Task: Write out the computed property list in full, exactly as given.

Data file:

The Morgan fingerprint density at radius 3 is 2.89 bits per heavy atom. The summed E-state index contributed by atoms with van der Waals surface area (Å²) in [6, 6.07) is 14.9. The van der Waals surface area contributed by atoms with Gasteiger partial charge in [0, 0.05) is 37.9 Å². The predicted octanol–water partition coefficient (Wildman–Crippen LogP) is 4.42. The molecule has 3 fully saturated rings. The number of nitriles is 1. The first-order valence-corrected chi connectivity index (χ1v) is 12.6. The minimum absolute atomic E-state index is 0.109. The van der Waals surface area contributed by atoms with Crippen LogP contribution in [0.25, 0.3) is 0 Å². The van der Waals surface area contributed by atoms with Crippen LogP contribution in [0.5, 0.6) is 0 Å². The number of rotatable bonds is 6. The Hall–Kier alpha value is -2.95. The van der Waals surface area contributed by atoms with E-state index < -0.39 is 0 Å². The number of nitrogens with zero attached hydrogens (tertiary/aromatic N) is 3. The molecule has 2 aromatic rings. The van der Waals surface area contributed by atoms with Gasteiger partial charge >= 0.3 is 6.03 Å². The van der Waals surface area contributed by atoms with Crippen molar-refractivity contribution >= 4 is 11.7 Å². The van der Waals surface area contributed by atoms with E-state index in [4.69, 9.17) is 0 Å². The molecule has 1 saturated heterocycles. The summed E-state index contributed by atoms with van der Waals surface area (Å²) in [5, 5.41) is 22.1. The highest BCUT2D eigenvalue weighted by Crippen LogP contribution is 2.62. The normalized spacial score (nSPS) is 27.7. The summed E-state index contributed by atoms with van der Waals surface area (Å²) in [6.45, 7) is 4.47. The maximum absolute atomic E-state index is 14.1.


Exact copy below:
The Morgan fingerprint density at radius 3 is 2.89 bits per heavy atom. The summed E-state index contributed by atoms with van der Waals surface area (Å²) in [6, 6.07) is 14.9. The van der Waals surface area contributed by atoms with Gasteiger partial charge in [0, 0.05) is 37.9 Å². The predicted octanol–water partition coefficient (Wildman–Crippen LogP) is 4.42. The molecule has 3 fully saturated rings. The number of nitriles is 1. The first-order valence-corrected chi connectivity index (χ1v) is 12.6. The minimum absolute atomic E-state index is 0.109. The van der Waals surface area contributed by atoms with Crippen LogP contribution in [0.25, 0.3) is 0 Å². The van der Waals surface area contributed by atoms with Crippen LogP contribution in [0.5, 0.6) is 0 Å². The number of rotatable bonds is 6. The Hall–Kier alpha value is -2.95. The van der Waals surface area contributed by atoms with E-state index < -0.39 is 0 Å². The number of nitrogens with zero attached hydrogens (tertiary/aromatic N) is 3. The molecule has 2 aromatic rings. The van der Waals surface area contributed by atoms with Gasteiger partial charge >= 0.3 is 6.03 Å². The van der Waals surface area contributed by atoms with Crippen molar-refractivity contribution >= 4 is 11.7 Å². The van der Waals surface area contributed by atoms with E-state index in [4.69, 9.17) is 0 Å². The molecule has 1 saturated heterocycles. The summed E-state index contributed by atoms with van der Waals surface area (Å²) in [5, 5.41) is 22.1. The highest BCUT2D eigenvalue weighted by Crippen LogP contribution is 2.62. The normalized spacial score (nSPS) is 27.7. The summed E-state index contributed by atoms with van der Waals surface area (Å²) in [6.45, 7) is 4.47. The maximum absolute atomic E-state index is 14.1.